My daughter just bought one yesterday and rode in it this morning. We're sold. Of course, it could be a fluke , but our cranky chestnut QH mare was a complete angel this morning. Even walking her to the ring, she always stops and balks and pins her ears and it takes threatening at times to get her to the ring. She walked on loose rein this morning with her ears forward
The first thing we noticed under saddle was that she was not pinning her ears around every corner, and when my daughter put her leg on (she always pins her ears, sometimes swishes her tail and when the pressure is really on, she kicks out), she just WENT. Five minutes into the ride her lower lip was hanging. Her canter was so much better, and when jumping, even when the distance got wonky, she didn't get freaked out and overjump.
Of course, this also makes me feel bad that there was obviously something still wrong that this makes her so much happier.
It was really a weird morning. Again, this is based on one ride but it was an unbelievable difference. We're headed back out to try it on another pony...he doesn't have that many issues so the difference may be more subtle. But tomorrow we're putting it on the Bad Pony may be headed out to buy 2 more Thinlines this week. Stay tuned.
Well I have four thinline pads so I guess you could say I am sold on them. I wouldn't buy the ultra if I had it to do over again though. They rip too easily, most of the time at the withers. Nothing you can do but toss them in the garbage when that happens. I got mine off of Tack of the Day for $40, so its wasn't the end of the world to throw one away. They might have that promotion again someday.
There are some good books out there that can tell you how to do a decent, basic massage - it won't be nearly as in-depth as a trained masseuse would do, but it would allow you to do it multiple times over without spending all of your money. That way you could probably get the pad too...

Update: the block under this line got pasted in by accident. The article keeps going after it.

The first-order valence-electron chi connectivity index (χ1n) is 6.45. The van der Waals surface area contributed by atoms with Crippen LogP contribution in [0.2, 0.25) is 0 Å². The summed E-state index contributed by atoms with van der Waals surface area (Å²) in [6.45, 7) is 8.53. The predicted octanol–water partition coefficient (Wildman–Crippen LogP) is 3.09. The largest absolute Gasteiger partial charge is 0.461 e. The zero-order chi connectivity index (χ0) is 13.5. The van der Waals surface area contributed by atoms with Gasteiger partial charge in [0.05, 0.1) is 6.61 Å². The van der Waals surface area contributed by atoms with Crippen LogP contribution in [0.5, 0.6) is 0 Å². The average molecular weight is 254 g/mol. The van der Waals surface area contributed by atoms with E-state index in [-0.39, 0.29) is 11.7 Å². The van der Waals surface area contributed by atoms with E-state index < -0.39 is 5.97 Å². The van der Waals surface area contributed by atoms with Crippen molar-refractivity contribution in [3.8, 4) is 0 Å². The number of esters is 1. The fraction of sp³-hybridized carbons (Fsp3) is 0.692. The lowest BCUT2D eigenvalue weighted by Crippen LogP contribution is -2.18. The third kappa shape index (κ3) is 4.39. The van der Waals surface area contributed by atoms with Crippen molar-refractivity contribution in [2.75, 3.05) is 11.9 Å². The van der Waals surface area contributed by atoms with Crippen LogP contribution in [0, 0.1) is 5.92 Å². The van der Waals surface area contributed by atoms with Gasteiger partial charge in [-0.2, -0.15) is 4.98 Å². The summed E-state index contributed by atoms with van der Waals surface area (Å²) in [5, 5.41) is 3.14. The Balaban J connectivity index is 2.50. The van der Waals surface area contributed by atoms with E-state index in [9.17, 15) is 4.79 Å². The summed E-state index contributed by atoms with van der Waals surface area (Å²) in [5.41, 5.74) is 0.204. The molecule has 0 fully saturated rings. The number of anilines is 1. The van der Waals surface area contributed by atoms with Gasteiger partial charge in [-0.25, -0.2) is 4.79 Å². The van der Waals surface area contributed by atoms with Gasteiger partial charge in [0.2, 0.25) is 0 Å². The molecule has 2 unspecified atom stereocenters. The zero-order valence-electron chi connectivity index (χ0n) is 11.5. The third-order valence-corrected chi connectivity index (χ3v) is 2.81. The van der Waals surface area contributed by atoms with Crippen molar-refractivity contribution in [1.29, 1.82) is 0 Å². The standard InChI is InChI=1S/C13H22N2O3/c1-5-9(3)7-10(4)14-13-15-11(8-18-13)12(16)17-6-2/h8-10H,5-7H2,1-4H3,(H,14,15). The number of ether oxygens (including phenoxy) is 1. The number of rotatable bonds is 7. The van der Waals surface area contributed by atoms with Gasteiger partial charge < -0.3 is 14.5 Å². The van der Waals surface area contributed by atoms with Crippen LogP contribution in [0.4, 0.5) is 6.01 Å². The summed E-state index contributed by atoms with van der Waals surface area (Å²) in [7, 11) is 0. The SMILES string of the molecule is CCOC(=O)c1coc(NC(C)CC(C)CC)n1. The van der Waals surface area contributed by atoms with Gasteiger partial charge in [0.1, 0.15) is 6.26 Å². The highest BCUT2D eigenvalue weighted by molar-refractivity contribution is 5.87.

If you're really concerned about saddle fit, I'd do that. But if you're pretty much sure it's still okay, then I'd pass on that and get the Ultra ThinLine pad. The pad will last far longer than anything else and you'll get more use out of it.
Find a reputable equine rescue and donate to them! Or if you know someone privately who has rescued an equine in need, offer to buy them some vaccines or a couple bags of grain or a trim or maybe a turnout rug on clearence--anything to offset the expenses that they are incurring because of their kindness. When we took in the very very sick mare and foal back in the summer, our vet donated about $1000.00 in time and meds and it was unbelievably helpful. Our farrier trimmed the mare for free and when I went to Southern States and told them about her story, they gave me a huge discount on foal formula, medicated shampoo, etc. If you're fortunate enough to have a little money to spare, help a four-footed-friend in need!
it's not the edge of the earth, but you can see it from here
OK, I work at the local homeless shelter, and I say, FABULOUS if you want to make a donation, human or equine... but it's perfectly ok to spend it on something you normally wouldn't too. It's a GIFT.
I really appreciate all the folks saying to give some/all to a good cause.
But it's completely OK to splurge sometimes.
Don't get me wrong, occasionally when I have a big ticket purchse, like a saddle, I sometimes throw up, and other times just think how ABSURD it is to throw that $$$ away when some of my students don't know where they will be sleeping tomorrow... BUT, I do what I can. And I can't do what I can (lessons) without the equipment. I try very hard not to spend foolishly, and to be a good steward.
Sorry, I've no real answer for your question... other than that His Princeness and the Pea would vote THINLINE as it's a dramatic change for him (in a saddle that fits!) and he's only as happy in a treeless as he is in the thinline-over-half-pad combo. And if someone offered me tomorrow one of the sheepskin thinline half-pads, I'd take it with NO guilt about my students... I don't know what that makes me... wishful and grateful, I guess.
Get the chiro out because they can help determine 1) if your saddle is causing your horse pain 2) if your horse could use a massage 3) if you need the pad or 4) if you need to spend the money on some other medical expense. That hits all of your questions!
VTO Saddlery is having their 25% off orders over $100 sale ... and I know they sell some thinline pads on there. Might be able to get more bang for your buck that way (use VTO's internal check-out and enter clearance in the coupon code). Personally, I practically never order from Dover ...